Clybourne Park at Yellow Tree Theatre

Clybourne Park

Dan Hopman, Laura Esping, Ricardo Beird and Joetta Wright in Clybourne Park. Photo by Jessica Peterson.

Ever dream of listening to voices that spoke through the years in one of the stately houses in our inner-city neighborhoods? Yellow Tree’s production of the Pulitzer Prize winning Clybourne Park (at Yellow Tree Theatre, in Osseo, playing through March 6) by Bruce Norris fulfills this desire. The “if these walls could talk” comic drama unfolds in two time periods, 1959 and 2009. And what stimulating talk it is, as Norris’ dialogue moves from gentle puppy humor, through warm sentiment and on to biting sarcasm. The cast, excellently directed by Craig Johnson, plays every word perfectly.

On preview night, the first ten minutes of the show seemed slow as director Johnson sets the notion that all is well in this 50’s household with “Bev” in her shirtwaist dress flitting about and her husband “Russ” lounging in his pajama top, eating ice cream from the carton. Once that notion is wound up the play ticks along. All is not well. Their son, returned from the Korean war, could not handle his post-war stress and they feel they must move because the whole neighborhood knows their troubles. This sparks the narrative of white flight, allowing black development of the area.

The second act is situated in contemporary times with the re-gentrification, i.e. white ownership, well underway in the Clybourne Park neighborhood. This sounds heavy but there are so many ah-hah moments that the audience is kept laughing through out.

All the performances of this able cast are worth noting. What follows are just a few: Joetta Wright, with her tight smile in the first act as the Black maid and her freer expression but increasing frustration in the second; Patrick Coyle, as the father in the first act, especially when he plays the beat as he realizes that their minister has come to visit not as a courtesy, but as counselor. Laura Esping as housewife/lawyer has great comic timing with her lines. Her simple gesture of placing a tissue in her purse and revealing years of resignation in her voice at the end act one is a fine moment.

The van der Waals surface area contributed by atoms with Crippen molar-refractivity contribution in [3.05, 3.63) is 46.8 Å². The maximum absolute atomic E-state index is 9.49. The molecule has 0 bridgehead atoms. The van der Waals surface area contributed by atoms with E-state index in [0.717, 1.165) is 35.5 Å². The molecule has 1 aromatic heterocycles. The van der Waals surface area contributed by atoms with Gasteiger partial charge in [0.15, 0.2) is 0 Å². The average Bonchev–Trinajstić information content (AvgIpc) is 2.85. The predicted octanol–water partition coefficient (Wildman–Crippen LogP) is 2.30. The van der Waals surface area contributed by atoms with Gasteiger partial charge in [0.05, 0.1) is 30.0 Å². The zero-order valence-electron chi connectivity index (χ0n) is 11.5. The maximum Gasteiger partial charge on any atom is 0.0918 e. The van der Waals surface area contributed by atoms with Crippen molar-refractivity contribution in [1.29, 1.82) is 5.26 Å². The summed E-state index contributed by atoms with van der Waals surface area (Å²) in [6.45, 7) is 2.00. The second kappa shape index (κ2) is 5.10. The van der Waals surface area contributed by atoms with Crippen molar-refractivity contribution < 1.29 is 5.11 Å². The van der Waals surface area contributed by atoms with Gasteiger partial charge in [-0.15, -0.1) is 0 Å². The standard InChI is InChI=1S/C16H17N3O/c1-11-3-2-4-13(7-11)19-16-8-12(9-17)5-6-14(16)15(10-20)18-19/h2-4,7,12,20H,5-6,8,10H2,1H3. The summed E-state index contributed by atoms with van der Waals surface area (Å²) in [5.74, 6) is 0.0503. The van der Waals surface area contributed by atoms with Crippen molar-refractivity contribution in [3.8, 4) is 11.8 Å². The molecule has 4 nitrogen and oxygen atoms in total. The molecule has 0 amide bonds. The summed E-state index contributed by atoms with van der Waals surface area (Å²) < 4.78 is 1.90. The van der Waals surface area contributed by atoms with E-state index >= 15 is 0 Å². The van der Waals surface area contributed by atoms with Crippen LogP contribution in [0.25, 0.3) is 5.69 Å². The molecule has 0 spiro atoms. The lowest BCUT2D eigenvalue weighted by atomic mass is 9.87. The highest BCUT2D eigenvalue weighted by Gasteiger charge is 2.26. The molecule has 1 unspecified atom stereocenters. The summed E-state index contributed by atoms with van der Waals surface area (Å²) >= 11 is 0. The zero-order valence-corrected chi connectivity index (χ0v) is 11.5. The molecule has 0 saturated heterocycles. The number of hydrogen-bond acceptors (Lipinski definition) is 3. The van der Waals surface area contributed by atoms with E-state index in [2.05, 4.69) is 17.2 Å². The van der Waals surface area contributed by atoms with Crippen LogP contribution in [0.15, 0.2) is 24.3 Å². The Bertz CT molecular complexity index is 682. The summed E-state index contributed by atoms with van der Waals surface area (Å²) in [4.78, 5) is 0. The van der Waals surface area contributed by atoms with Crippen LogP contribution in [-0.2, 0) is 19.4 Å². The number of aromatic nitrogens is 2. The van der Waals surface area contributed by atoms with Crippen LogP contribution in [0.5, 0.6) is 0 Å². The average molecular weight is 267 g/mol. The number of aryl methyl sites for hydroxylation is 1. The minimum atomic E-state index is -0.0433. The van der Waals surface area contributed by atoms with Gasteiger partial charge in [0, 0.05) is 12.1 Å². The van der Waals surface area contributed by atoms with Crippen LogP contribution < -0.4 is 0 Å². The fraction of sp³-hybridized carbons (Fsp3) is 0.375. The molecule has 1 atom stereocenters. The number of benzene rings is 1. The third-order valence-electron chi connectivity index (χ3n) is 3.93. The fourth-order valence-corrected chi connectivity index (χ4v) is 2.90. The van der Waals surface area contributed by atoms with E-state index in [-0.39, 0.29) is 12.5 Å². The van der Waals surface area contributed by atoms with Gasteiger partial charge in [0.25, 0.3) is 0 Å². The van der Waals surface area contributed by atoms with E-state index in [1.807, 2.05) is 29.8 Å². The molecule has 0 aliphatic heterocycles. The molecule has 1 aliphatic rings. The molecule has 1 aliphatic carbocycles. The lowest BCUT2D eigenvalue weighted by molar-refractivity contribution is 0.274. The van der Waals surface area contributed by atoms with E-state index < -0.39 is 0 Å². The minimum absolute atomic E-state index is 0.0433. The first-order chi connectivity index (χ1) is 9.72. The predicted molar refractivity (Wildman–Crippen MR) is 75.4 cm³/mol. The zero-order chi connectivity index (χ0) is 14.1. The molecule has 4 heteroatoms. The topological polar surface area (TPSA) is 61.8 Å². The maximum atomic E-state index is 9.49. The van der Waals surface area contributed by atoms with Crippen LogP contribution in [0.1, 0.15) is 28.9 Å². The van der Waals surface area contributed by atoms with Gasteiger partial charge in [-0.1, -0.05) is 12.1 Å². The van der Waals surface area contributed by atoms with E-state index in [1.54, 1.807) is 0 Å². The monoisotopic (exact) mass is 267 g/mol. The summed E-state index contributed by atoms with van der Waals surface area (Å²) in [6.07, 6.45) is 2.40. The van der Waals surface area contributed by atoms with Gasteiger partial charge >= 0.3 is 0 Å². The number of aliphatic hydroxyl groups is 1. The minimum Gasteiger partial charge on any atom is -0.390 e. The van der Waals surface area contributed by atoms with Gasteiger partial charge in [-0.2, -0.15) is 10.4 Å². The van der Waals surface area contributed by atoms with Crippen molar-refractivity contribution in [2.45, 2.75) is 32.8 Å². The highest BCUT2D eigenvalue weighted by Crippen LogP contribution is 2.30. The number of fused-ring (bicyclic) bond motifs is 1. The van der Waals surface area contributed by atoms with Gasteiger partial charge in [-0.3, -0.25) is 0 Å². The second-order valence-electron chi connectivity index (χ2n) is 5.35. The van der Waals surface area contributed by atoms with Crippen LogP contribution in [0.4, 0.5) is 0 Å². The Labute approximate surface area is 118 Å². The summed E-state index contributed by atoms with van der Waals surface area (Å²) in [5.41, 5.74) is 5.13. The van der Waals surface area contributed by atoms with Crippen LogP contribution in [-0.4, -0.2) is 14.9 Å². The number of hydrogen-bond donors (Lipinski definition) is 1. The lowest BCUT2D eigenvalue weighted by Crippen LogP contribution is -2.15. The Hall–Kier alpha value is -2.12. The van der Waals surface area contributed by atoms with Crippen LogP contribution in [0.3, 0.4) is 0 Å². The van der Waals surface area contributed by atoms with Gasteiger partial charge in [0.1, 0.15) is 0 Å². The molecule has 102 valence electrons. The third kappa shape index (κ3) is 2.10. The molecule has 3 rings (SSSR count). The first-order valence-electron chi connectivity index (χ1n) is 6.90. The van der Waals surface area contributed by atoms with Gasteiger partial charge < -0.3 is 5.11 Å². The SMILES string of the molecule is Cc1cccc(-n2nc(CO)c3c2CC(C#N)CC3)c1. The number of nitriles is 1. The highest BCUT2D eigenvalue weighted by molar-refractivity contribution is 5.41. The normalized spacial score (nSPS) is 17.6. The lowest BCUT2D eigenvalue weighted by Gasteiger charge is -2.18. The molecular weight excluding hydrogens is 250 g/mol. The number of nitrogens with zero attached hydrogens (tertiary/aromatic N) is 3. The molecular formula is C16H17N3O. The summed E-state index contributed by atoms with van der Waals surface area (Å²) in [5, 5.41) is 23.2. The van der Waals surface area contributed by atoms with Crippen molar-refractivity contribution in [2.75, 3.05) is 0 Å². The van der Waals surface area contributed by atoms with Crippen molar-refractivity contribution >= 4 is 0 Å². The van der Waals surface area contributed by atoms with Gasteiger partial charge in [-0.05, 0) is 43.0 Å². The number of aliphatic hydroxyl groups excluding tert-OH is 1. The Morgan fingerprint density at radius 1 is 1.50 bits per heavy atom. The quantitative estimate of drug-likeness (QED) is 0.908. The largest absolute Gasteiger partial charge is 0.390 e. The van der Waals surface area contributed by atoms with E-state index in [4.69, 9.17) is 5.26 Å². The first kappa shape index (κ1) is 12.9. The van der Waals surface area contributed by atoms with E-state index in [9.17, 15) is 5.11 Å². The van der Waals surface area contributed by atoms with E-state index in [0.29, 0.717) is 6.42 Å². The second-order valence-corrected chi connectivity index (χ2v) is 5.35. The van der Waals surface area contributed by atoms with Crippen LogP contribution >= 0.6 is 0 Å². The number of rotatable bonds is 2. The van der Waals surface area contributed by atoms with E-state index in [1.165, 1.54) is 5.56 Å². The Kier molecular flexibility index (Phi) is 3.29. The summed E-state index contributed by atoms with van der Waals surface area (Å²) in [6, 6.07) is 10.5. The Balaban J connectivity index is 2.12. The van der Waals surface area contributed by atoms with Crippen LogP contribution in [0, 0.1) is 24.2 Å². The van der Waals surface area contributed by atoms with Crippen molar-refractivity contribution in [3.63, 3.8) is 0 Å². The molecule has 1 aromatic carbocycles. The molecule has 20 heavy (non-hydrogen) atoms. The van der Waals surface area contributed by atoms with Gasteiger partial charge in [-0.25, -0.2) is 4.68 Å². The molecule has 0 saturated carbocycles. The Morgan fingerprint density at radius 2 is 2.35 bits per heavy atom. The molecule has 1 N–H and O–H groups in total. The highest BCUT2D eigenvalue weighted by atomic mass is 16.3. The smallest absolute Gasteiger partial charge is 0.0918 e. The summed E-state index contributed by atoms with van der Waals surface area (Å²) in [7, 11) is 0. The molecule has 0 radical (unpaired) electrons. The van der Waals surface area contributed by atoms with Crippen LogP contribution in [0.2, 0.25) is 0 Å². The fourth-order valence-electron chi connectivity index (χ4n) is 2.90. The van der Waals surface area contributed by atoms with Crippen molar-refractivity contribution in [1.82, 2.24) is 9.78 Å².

The set by Eli Schlatter avoids the obvious 50’s clichés often found in set designs for that era. The same is true of the costumes by Carolann Winther. Especially worth noting are the very different maternity outfits worn by talented Ashley Rose Montondo, who as “Betsy” in the first act, wears stomach hiding, tent-like maternity clothes and as “Lindsey” in act two, wears a belly-hugging baby-bump top demonstrating how much some things have changed since the 1950’s. The contrast in our attitudes towards feminism, gay rights, and disabilities points up the entrenched, and often tragic, racial divide we still find our nation stuck in today.

Norris’ script piggybacks on Lorraine Hansberry’s 1959 award winning A Raisin in the Sun, a play that features a black family preparing to move into a home in the fictional Clybourne Park’s all-white neighborhood. The award-winning A Raisin in the Sun is a great play in its own right but you don’t need familiarity with Hansberry’s play to enjoy Clybourne Park.

It’s no secret that some of our finest theatre takes place in the smaller venues of the Metro area. YTT’s production of Clybourne Park is a gem. The approximately 150-seat theatre has some huge advantages over the big-as-a-barn stages and this play is a perfect match for the space.

You may be interested to read HWTS’s review of the Guthrie production of Clybourne Park, here.

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